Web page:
Rhinos, Roe Deer and Ring-necked Parakeets; enjoy a recap of your recent sightings from Gosforth Nature Reserve
Gosforth Nature Reserve is open for NHSN members only, between 9.00 am-6.00 pm. Events and access for non-members are not yet available to help limit contact between visitors and volunteers. If you wish to visit, please bring your NHSN membership card or renewal/joining email. See here for full information on visiting GNR.
Some of the greatest excitement this week has come from the reserve’s smaller residents. Dragonflies have been top of the agenda for many, with Broad-bodied Chaser and Four-spotted Chaser now on the wing. Christopher Wren also reports that the first Emperor dragonflies are now on the wing; while Azure, Common Blue and Large Red Damselflies can be seen around the ponds.
Spurred on by some warmer weather, butterflies have increased tenfold at the reserve. The years’ first Ringlet and Meadow Brown are now on the wing, while Philip Jordan and Jane Gray report Common Blue, Small Heath, Large Skipper and Speckled Wood. Numbers of Red Admiral have increased too with these large and impressive butterflies favouring the meadow area to the rear of the reserve.
Philip and Jane also reported a duo of impressive beetles this week Four-banded Longhorn beetle noted, alongside Common Sexton Beetle. James Common and Catherine Montgomery were thrilled to catch sight of a Rhinoceros Beetle by Lake Lodge, as well both Orange and 22-spot Ladybirds.
Bee records from the reserve this week as part of the North East Bee Hunt included an uncharacteristically late Early Mining Bee, Vestal Cuckoo Bee and what was likely a Forest Cuckoo Bee. Young naturalist, David Raffle, also recorded what could be an exciting first for the reserve in the sawfly, Tenthredo livida.
Finally, a pair of mating moths found on site were identified as Red-necked Footman – a typically southern species spreading north as a result of a changing climate.
Visitor, Dan Clark, was lucky to enjoy an up-close encounter with a Fox close to the reserve entrance; while other visitors have once again enjoyed views of a roaming dog Otter from the Ridley Hide. Weasels were seen twice over the past fortnight and Reserve Warden, Paul Drummond, reports a memorable encounter with a diving Water Shrew.
Roe Deer, as ever, continue to delight visitors to the reserve and it is wonderful to see the various fawns growing bigger by the day.
First reported by Philip Jordan and seen since by many visitors, a brood of Gadwall on the reserve mark a notable breeding record. David Raffle encountered a Garden Warbler near the screen and Lydia Koelmans and a visiting naturalist enjoyed the sight of a group of Crossbill passing over.
Water Rail were seen (and heard) on many occasions this week and the reedbed and surrounding scrub continue to chime with the song of Sedge, Reed and Willow Warbler. A Green Woodpecker was heard by Catherine Montgomery in the wood, marking the long-awaited return of a Gosforth Nature Reserve regular following months of silence.
Fledgelings are growing more prominent by the day at the reserve with Grey Herons now joining the ranks of the species who have enjoyed a successful breeding season on site. In the wood, fledgeling Great Spotted Woodpeckers were also encountered.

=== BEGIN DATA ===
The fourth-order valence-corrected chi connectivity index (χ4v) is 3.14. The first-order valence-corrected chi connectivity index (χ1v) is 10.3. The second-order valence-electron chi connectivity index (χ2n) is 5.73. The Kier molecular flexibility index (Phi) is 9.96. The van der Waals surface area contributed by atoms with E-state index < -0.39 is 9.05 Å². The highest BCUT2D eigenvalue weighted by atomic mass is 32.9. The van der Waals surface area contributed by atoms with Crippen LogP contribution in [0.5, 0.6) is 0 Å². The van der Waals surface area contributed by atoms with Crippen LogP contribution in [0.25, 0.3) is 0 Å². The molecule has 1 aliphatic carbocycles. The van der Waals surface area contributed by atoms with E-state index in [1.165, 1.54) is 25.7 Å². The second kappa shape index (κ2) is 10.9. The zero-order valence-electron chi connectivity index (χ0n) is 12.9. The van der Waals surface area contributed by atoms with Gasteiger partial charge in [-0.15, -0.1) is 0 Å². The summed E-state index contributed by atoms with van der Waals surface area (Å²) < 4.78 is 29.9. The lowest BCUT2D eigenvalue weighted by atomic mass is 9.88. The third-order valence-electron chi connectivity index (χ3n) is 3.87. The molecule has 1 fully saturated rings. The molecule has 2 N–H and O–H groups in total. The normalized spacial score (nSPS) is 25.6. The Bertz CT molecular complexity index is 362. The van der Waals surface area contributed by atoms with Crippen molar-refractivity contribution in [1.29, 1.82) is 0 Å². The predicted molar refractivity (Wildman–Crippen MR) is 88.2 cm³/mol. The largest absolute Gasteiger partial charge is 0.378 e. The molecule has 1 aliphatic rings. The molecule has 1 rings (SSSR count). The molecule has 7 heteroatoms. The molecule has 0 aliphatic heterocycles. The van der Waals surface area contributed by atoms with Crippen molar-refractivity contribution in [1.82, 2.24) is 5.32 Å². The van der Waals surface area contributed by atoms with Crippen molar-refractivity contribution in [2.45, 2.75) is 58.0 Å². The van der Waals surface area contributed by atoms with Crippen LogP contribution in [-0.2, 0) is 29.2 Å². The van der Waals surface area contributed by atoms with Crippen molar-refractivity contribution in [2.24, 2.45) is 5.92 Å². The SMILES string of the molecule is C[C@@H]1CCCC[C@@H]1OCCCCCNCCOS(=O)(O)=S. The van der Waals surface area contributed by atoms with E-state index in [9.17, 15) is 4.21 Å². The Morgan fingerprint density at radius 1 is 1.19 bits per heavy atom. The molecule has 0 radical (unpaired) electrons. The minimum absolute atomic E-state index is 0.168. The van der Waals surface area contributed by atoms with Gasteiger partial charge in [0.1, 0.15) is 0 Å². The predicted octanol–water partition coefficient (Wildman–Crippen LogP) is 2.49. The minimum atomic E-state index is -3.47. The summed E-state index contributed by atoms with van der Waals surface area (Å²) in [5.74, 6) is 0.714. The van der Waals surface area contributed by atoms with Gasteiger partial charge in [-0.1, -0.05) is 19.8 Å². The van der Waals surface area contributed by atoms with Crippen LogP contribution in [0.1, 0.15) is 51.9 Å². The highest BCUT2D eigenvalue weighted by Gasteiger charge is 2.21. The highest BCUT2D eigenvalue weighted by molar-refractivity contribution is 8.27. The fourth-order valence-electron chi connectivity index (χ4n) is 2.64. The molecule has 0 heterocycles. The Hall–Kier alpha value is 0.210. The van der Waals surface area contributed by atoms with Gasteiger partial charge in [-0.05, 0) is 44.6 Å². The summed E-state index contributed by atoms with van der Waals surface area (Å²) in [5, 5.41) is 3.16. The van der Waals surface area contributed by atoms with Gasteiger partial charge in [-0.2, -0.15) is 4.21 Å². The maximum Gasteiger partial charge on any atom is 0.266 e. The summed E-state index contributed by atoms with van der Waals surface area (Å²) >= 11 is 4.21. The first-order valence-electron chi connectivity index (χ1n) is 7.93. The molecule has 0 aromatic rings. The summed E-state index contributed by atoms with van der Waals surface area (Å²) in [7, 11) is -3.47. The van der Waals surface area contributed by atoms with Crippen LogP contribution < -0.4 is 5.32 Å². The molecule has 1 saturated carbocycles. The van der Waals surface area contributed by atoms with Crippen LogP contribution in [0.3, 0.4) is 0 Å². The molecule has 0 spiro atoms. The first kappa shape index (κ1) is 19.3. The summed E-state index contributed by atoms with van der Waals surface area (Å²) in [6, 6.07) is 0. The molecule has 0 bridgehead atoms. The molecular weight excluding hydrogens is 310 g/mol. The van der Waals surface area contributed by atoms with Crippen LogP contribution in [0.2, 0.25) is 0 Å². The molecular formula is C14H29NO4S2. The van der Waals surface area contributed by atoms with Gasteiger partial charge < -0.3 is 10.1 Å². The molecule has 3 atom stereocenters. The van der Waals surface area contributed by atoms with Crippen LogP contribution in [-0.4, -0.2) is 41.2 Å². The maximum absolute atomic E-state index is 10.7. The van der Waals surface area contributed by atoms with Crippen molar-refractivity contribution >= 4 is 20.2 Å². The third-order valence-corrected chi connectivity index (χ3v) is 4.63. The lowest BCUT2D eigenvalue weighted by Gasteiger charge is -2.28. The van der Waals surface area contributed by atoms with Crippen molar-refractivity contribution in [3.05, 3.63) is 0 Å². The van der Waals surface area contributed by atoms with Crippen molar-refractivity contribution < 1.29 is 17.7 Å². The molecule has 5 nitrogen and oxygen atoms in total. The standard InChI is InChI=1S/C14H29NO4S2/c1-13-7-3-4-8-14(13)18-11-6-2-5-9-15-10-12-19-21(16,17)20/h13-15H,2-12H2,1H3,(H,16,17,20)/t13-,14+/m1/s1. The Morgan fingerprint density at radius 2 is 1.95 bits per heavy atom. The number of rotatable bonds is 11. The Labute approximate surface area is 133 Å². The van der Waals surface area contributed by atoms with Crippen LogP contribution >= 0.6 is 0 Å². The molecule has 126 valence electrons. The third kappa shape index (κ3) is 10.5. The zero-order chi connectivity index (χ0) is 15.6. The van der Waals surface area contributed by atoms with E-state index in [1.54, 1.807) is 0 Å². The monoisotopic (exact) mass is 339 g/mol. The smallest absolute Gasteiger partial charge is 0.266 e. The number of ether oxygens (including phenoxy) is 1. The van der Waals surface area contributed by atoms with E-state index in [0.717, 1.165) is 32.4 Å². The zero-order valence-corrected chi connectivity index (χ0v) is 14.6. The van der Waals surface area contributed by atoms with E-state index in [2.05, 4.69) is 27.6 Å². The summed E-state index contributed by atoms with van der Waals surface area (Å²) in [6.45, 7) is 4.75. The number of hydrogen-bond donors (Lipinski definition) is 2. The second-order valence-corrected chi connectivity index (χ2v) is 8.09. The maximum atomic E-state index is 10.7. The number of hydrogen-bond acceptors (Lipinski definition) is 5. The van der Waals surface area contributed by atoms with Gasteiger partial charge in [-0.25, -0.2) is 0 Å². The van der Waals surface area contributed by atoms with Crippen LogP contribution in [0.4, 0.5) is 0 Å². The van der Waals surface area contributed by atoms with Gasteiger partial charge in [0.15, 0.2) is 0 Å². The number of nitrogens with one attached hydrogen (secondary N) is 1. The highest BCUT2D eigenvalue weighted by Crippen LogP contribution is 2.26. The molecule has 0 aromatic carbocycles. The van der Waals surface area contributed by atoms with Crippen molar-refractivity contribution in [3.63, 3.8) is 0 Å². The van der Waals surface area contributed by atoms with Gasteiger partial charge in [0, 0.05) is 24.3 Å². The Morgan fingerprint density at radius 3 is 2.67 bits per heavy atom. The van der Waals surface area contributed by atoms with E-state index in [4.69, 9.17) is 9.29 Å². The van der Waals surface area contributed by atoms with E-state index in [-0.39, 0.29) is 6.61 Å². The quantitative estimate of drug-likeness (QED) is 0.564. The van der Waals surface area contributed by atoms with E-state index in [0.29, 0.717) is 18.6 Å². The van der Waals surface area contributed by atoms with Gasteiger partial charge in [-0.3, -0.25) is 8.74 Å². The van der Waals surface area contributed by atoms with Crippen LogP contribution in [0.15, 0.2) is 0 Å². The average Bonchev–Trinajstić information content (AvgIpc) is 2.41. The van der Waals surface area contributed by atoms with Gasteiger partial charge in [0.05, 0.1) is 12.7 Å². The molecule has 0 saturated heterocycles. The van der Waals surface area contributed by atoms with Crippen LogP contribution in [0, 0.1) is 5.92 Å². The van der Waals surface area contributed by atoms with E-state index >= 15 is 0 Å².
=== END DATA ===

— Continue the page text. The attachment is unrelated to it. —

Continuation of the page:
Philip Jordan and Jane Gray also reported Ring-necked Parakeet attending a nest site close to the reserve.
After a healthy dose of the rain, the reserves meadow area is looking even more vibrant. Common Spotted Orchids have now appeared in reasonable numbers and the deep-purple blooms of Betony mix with the flowers of Yellow Rattle, Oxeye Daisy and Ragged Robin to create a very beautiful sight.
In the wood, the Coralroot Orchids have passed but the many Foxgloves that blanket the reserve are now putting on a fantastic display – equally as appealing to bees and they are human visitors.
In the reedbed and around the pond-dipping area, Greater Spearwort, Bittersweet, Flag Iris and Water Forget-me-not continue to flower.
The freshly disturbed verges outside GNR are worth a visit for passing botanists with adventive species like Opium Poppy and Yellow Chamomille now blooming, alongside good numbers of Common Poppy, Scentless Mayweed and other natives.
It cannot be long now until some of the reserves most beautiful butterflies take to the wing. Keep an eye out around Wych Elm for White-letter Hairstreak and in the tops of Oak for Purple Hairstreak. Small Skipper should be on the wing fairly soon too, with previous years yielding sightings in both the meadow and near Lake Lodge.
Following a confirmed sighting of Red Squirrel on-site a fortnight past, it is also worth investigating any movement in the canopy in the hope of a repeat encounter.
We’d love to hear about your wildlife encounters at Gosforth Nature Reserve! No creature is too small and whether you’re recording insects, plants, mammals or birds (or anything else, for that matter), please do get in touch on social media or by email at firstname.lastname@example.org. Equally, if you would like to contribute photos to future wildlife updates or the NHSN e-news, please get in touch.
By James Common, local naturalist